Extensive Pelvic Aneurysms in a Patient with Giant Cell Arteritis
Drew Braet, Matthew J Corriere
University of Michigan, Ann Arbor, MI
INTRODUCTION: A 38 year-old male with history of cryptogenic strokes and diffuse aneurysmal disease presented with worsening left leg pain, numbness, and weakness with computed tomography angiogram (CTA) demonstrating extensive left pelvic aneurysms.
HISTORY: The patient had previously been managed at an outside center for visceral artery, bilateral common iliac, and common femoral artery (CFA) aneurysms. He previously underwent open repair of his splenic and superior mesenteric artery aneurysms. Extensive workup for auto-immune, vasculitis, and connective tissue disorders was negative. After establishing care at our center for surveillance, he reported worsening left leg pain, numbness, and weakness. CTA demonstrated extensive left superior and inferior gluteal artery aneurysms (GAA) (maximum diameter of 2.9 cm, Fig 1A) and a 3.8 cm distal saccular aneurysm located outside the pelvis (Fig 1B). We offered him an GAA embolization with stent graft exclusion of left internal iliac artery (IIA). PLAN: Via percutaneous left CFA access we selectively catheterized and coil embolized the left inferior GAA, superior GAA, and IIA aneurysm. A embolization plug and covered stent graft was were used to exclude the IAA. Completion angiogram demonstrated successful exclusion of the IAA. However, a focal segmental occlusion of the tibial vessels was noted. We elected to perform an embolectomy with repair his left CFA aneurysm. Fresh thrombus was retired and segment of CFA aneurysm was sent to pathology. His post-operative course was uneventful, with improvement in his buttock and leg pain. He was discharged on post-operative day two on Xarelto and aspirin. His intra-operative pathology revealed smoldering giant cell arteritis (GCA).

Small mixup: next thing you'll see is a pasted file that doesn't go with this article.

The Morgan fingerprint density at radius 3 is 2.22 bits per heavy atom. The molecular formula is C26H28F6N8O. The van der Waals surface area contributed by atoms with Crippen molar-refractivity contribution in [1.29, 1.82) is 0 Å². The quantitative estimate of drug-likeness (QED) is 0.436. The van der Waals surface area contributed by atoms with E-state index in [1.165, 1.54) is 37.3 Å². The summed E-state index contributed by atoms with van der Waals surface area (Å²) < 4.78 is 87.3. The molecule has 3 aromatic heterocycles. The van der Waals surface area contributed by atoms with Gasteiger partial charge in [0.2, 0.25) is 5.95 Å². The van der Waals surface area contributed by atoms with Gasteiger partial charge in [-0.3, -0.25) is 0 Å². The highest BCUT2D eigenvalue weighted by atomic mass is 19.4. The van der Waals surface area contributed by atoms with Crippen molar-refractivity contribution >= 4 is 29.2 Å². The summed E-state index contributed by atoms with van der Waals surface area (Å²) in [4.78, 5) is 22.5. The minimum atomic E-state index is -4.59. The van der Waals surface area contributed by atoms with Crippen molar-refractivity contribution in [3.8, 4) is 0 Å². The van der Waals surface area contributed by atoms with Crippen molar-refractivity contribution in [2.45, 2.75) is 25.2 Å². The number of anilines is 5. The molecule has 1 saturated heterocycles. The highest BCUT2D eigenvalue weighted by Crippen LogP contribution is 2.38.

DISCUSSION: GCA is a granulomatous vasculitis of unknown origin that affects large and medium sized arteries. Temporal arteritis (cranial GCA) is characterized by headache, jaw claudication, and visual symptoms. Extracranial GCA is rare and manifests exclusively in large arteries, most commonly involving the aorta, subclavian, and/or cerebral arteries. Although inflammatory changes have been identified in the femoral and iliac vessels, to our knowledge there is no report of femoral and/or GAA in patients with GCA. Herein we present a novel case of a patients with GCA who has extensive aneurysmal disease and pelvic aneurysms.
Back to 2024 Abstracts